As the COO and senior art advisor of Tang Art Advisory, a firm based in in New York, Miami, London, and Hong Kong, Annelien Bruins helps a wide range of clients manage their collections, facilitating everything from the first purchases of a novice buyer to the maintenance and select deaccessioning of mature art holdings. The founder in 2007 of Bruins Private Collections Consultancy in London, Bruins has lectured at both Christie's and Sotheby's about the nuances, risks, and considered strategies of stewarding one's art acquisitions.
Artspace editor-in-chief Andrew M. Goldstein spoke to the art advisor about her firm, and how she goes about helping clients manage their art.
How did you come to be an art advisor? What initially drew you to art, and how did you acquire expertise in the field over the years?
I've always loved art. I used to draw a lot as a child, and I really enjoyed my art classes because our teacher allowed us to explore our own creativity which was great fun. What fascinates me about art is the creative process, the ability of an artist to make something out of nothing. I have been very lucky in my career. I started out in marketing in the Netherlands, but, at the age of 21, I moved to London and started working with two private collectors. I learned on the job and also did several courses and a degree in my field. The best way to learn about art is to handle it, and I have catalogued thousands of works in my career so far. I believe that the more art you see, the better your eye becomes—which is of paramount importance to being a good art advisor.
What range of clients do you work with?
We work with a range of clients that varies from experienced collectors to young collectors who are just starting out. For example, we provide both transactional and art asset management services to clients with large or very active collections, particularly if the art is in multiple locations. With younger collectors, there is more of a focus on education in terms of the collecting process and the mechanics of the art market.
What are the people who sign up with your firm in order to collect art looking for? Art primarily as an investment vehicle, or as a source of aesthetic value and pleasure.
My experience is that most clients are interested in acquiring works of art that they love and enjoy, and don’t buy for pure investment purposes. That said, given the tremendous interest in buying art as an investment over the last five to 10 years, clients are becoming more aware of the financial aspects of buying art, which means they are more discerning and specific about their acquisitions—and that is where we come in to advise them. The key to investing in art is to buy quality work, which will hold its value over time.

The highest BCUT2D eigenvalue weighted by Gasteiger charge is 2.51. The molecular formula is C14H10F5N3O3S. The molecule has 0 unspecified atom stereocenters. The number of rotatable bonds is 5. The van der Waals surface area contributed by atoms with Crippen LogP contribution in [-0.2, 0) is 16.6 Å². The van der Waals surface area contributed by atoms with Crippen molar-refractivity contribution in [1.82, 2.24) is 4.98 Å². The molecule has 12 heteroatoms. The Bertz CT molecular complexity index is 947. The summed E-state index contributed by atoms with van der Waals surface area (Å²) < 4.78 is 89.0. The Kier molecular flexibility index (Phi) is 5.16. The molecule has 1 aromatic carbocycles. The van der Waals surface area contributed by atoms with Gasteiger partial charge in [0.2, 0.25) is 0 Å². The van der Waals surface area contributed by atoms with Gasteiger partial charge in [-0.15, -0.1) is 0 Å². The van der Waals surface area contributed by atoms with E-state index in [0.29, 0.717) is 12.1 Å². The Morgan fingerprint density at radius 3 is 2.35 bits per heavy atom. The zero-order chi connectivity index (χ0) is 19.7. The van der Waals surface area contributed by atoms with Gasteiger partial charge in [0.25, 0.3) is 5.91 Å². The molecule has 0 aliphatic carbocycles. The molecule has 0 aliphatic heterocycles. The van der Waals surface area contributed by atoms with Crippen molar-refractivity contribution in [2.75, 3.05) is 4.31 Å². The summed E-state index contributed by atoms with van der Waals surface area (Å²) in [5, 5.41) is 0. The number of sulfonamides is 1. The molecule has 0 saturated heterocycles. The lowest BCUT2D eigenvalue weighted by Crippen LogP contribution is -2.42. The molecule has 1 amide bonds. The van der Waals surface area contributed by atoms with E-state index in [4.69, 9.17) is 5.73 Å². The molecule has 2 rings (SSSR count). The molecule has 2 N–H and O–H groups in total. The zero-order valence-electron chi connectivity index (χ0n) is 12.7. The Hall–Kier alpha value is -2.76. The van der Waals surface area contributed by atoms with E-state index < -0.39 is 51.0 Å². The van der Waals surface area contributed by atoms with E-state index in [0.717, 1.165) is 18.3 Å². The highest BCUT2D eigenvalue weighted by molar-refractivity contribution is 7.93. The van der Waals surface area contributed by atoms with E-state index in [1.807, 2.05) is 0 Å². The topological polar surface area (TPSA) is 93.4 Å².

How would you describe the value of art as an investment vehicle? Do you recommend collecting art as a way to increase one's financial assets, in the way that people invest in stocks?
What most people do not realize about the art market is that the record prices you see at auction have very little to do with the underlying markets. In other words, there have certainly been occasions where artworks have had a phenomenal return on investment. Art can be a great investment if you can get it at the right price and sell it at the right time. However, not all art increases in value all the time, and art is subject to market fluctuations just as stocks are. The problem with art is that artworks, as opposed to stocks, are highly illiquid, which means that the sales process can be long and difficult because of the opacity of the art market. An investor needs to take this into account when buying art for investment purposes.
What kind of art do you work with for the most part? Primary or secondary market? Established or emerging artists?
All of the above. We are a full-service art advisory firm providing our clients with access to the whole market, whether primary or secondary market, whether established or emerging. We save our clients time and money by doing the legwork for them—we keep up to date with artists, we source works for our clients, we perform price research and due diligence, we negotiate the transactions, and we have the works installed in our clients’ homes.
Where do you source the art? Do you ever steer your clients online, to sites like Artspace?